Aaaah, trust. That ever elusive concept of human relationships… Trust I think more than anything is something that survivors struggle with. Whether they trust too easily or not at all, building healthy relationships requires some skill in trusting. Although I understand that everyone – survivor or not – will at some point in their lives trust someone they shouldn’t, it seems to me that the experience of emotional abuse makes our trust meter go haywire.
To Trust Or Not To Trust
It struck me this week that there really are two opposite responses to trust after recovering from abuse. Either you are so conditioned to trust your abuser, even with all your inner alarm bells going off, that you trust anyone. Even if (maybe even especially so) when your inner alarm bells are screaming at you to run. The other extreme response is to trust no-one and nothing. The realization that someone you were close to abused you, can leave you feeling exposed and vulnerable to the extend where you simply don’t trust yourself to trust the right people.
This week I realized that dealing with the emotional game play of my toxic parents has left me and my partner at opposites of this extreme scale. It may sound like we may balance each other out, but in reality it leads to a lot of over-trusting and then running away. We trust people 100 or 0%, there is no middle ground.
The Survivor Learning to Trust
Learning to trust those around us and build healthy meaningful relationships. But also – and maybe even more so – learn to trust ourselves. Melissa Schenker has some interesting thoughts about Trust that she shares in her blog on The Huffington Post. She describes trust not so much as something we bestow on others, and leave for them to gain, keep or loose. She argues that trust is something we keep inside ourselves, it is our own judgment about our safety and well-being in a relationship that should be the gage of whether we are in a good or bad relationship. This of course makes learning to trust exceptionally hard for survivors. We have had their inner-voices jammed so much by narcissistic and emotional bullies that we can sometimes barely hear it.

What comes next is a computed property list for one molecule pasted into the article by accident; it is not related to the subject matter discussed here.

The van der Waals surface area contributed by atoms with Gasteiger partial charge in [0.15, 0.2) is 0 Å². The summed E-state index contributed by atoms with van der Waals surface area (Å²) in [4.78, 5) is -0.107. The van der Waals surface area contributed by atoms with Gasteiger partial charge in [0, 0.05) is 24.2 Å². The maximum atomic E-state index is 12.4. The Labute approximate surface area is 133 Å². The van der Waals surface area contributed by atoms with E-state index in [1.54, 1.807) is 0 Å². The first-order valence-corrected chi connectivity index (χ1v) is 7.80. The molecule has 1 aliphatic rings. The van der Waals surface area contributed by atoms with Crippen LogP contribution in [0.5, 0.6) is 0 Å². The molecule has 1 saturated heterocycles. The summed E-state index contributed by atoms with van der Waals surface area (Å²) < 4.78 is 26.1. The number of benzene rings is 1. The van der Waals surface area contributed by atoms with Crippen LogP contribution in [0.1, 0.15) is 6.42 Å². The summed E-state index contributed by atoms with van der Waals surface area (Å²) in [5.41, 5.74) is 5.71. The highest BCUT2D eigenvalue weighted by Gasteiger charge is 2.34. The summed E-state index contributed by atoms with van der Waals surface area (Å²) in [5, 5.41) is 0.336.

Trusting the Healing Journey
However I did not want to talk about my personal life today, or the effects of emotional bullying on trust issues. I wanted to talk about the healing journey. There too, trust has been a recurring theme. As a matter of fact it is at the basis of everything we have build. When the Founding Members first met in virtual communities, what they built was a trusting relationship. After some time, there was enough trust to exchange email addresses, Skype handles and later real names, street addresses, you name it. Along the way we have lost survivors that were not ready for this commitment, because with trust comes vulnerability. Luckily we also gained new survivors, people we met online or in real life who related to our story and wanted to be part of it.
A Community of Trust
So here we are some months later and we have built and are building a virtual community. A community where we all share certain experiences, but we approach them all very differently. We all have our own coping mechanisms, support networks and theories about how we can best heal and deal with the bumps we face in the road ahead. We may never have seen each other, but we trust that those in this community are here with an understanding of our background and a genuine desire to connect with us and help us. There is trust here, and every one in this community can feel it and is willing to protect it.
What we have created in fact is an online family (an actual one, no Toxic Folk;)). We learn to trust each other, and ourselves. When in doubt we ask the others to amplify our inner-voices so we can begin to hear them again.